He said Dr Barton resigned from the ISG after the letter from Mr Scarlett. "What he says is worth listening to and worth thinking about. It does raise the question of what was in the letter that Scarlett wrote."
Dr Jones added that the letter went beyond the realms of intelligence into diplomacy and could be opened to public scrutiny under the Freedom of Information Act. The Government is likely to reject a request for disclosure on grounds of national security. But anti-war Labour MPs are certain to take up the calls for disclosure.
Dr Barton also claimed he reported prisoner abuse at a second Iraqi prison in addition to Abu Ghraib where well-documented abuse by US troops took place. He said on ABC TV in Australia that he reported prisoner abuse at Camp Cropper at Baghdad airport. "My prisoner abuse wasn't at Abu Ghraib. It was at Camp Cropper,'' he said. Dr Barton said he had reported it to the Australian authorities, and was angry when the Australian parliament was told that no Australians had been involved.
Meanwhile, the Government was accused of "deplorable" behaviour for refusing to reveal when ministers sought advice on the legality of the Iraq war.
The Parliamentary Ombudsman, Ann Abraham, said ministers were wrong to withhold the information. But the Foreign Office rejected her findings, saying it could prevent frank discussion of such matters in the future.
Lord Lester of Herne Hill, the Liberal Democrat peer, who complained to Ms Abraham, said: "It is deplorable that the Government refuses to comply with the Parliamentary Ombuds man's recommendation. It is Kafkaesque."
Tuesday February 1, 2005
Mention his name and the Ministry of Defence shudders. He is the target of death threats. An investigation was launched into his activities after he was viciously attacked in the pages of the Daily Mail. The inquiry is being carried out by the Legal Services Commission, the body which oversees legal aid - the same organisation that subsequently welcomed one of his high court victories as "historic".
That case was cited recently when he won the Liberty and Justice human rights lawyer of the year award. He received the award for "outstanding skill and tenacity in taking test cases to protect the rights of Iraqi civilians tortured and killed by British forces". He was also praised for his "personal sacrifice and professional dedication in fighting for justice and individual rights".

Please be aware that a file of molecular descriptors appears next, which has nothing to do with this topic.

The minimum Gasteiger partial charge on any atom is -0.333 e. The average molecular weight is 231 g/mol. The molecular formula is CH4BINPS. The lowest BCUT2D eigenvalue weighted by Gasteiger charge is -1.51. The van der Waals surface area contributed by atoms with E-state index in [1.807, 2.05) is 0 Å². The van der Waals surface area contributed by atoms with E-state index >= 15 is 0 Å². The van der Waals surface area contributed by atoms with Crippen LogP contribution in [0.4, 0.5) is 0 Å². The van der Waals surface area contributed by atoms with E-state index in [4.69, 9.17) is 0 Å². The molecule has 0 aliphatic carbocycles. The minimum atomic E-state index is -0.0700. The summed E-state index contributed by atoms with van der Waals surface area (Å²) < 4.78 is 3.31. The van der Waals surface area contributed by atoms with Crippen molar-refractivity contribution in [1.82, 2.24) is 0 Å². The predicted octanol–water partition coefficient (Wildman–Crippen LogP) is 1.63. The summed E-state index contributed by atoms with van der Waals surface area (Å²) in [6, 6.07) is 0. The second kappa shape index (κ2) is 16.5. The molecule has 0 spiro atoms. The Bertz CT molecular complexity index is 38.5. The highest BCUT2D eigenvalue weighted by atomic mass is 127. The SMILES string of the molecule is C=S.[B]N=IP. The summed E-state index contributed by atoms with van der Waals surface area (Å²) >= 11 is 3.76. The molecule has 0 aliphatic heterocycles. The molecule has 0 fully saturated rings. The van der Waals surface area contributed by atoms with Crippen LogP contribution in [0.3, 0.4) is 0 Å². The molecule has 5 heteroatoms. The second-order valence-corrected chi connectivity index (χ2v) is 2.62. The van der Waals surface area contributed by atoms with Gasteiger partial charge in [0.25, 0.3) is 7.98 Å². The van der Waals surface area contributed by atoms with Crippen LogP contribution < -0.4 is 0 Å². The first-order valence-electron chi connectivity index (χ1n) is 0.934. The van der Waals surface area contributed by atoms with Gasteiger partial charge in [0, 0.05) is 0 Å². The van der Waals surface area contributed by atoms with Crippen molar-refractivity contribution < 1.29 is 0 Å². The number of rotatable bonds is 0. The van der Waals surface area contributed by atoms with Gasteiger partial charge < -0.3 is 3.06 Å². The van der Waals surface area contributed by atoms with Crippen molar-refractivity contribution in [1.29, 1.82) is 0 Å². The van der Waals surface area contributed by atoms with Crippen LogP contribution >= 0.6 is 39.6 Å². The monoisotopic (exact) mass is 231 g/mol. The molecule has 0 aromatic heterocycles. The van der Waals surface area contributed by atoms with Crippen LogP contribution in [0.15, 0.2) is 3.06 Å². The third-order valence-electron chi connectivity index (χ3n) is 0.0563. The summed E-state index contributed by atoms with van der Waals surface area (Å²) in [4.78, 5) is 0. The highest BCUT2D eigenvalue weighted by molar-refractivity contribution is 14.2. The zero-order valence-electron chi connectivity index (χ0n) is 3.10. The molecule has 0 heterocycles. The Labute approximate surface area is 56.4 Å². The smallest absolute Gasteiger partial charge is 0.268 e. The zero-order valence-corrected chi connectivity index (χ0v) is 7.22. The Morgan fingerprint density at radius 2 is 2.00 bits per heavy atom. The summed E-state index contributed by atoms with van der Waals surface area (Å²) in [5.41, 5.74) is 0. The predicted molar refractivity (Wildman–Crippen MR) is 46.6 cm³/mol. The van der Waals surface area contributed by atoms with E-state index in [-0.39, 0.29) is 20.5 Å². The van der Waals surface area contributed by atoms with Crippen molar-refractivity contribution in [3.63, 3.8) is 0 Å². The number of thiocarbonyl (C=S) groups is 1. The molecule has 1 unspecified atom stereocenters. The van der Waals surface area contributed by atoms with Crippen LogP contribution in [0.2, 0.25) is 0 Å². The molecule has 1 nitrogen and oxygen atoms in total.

Phil Shiner, on whom praise and blame, it seems, is heaped almost in equal measure, is not afraid to court controversy. Just as well, given the causes he has taken up, ranging from the rights of former Gurkha soldiers to the wrongs of nuclear weapons.
He set up his Birmingham-based law firm, Public Interest Lawyers, in 1999 after a spell in private practice concentrating on environmental law. One of his earliest cases, he remembers, was against Edwina Currie. She was then a Conservative member of Birmingham city council. Shiner was, he says, a "fresh-faced idealistic member of Small Heath law centre". She was pushing forward what he calls a "punishment block" for what were considered the worst tenants. He took the case to the high court, forcing the council to demolish the flats.
Shiner, 48, was educated at Bishop Ullathorne Roman Catholic comprehensive school in Coventry. Last week, he returned there to give a talk to the sixth form, encouraging the pupils, he says, to believe in themselves and to go places.
So what drives him? "Throughout my life, I have always been a passionate believer in social justice. It comes from my Catholic upbringing." He goes on retreat to Iona every year and he has always been a socialist, he says. "Socialism and Catholicism go hand in hand."
Isn't the title Public Interest Lawyers - the firm has just six employees, including three solicitors - a bit presumptuous ? Shiner replies that he is not out to define the public interest; rather, to make the point that there is a strong public-interest component to the cases - and causes - he takes on. For many human rights lawyers, a lot of the issues he tackles are pretty unfashionable.
Take some of his environmental cases. They include damage done by incinerators burning hazardous or dangerous substances, landfills, open-cast coal schemes, quarries, chemical plants, inappropriately sited mobile-phone masts, and industrial or commercial developments on greenfield land.
"Litigation through judicial review is a relatively blunt instrument," says his firm's website. "We aim for a preventative approach to these polluting developments. We are not personal injury lawyers who act to sue for damages once a project has caused harm to public health and the environment."
It continues: "PIL try to take pre-emptive action, that is, to make representations to a decision-maker prior to a decision being made, say, to grant planning permission for a particular project. In that way we feed our legal representations into the broader political process so that an authority might be persuaded not to grant consent at all. For example, if an incinerator is unacceptable to the local community because of the increased levels of prescribed pollutants, it is better to persuade a local planning authority of that than expect a judge on judicial review to enter the debate as to whether that is or is not acceptable. Many of our successes have been in persuading public bodies to refuse consent for polluting projects so that, once the developer decides not to appeal, the community can close the book on the problem."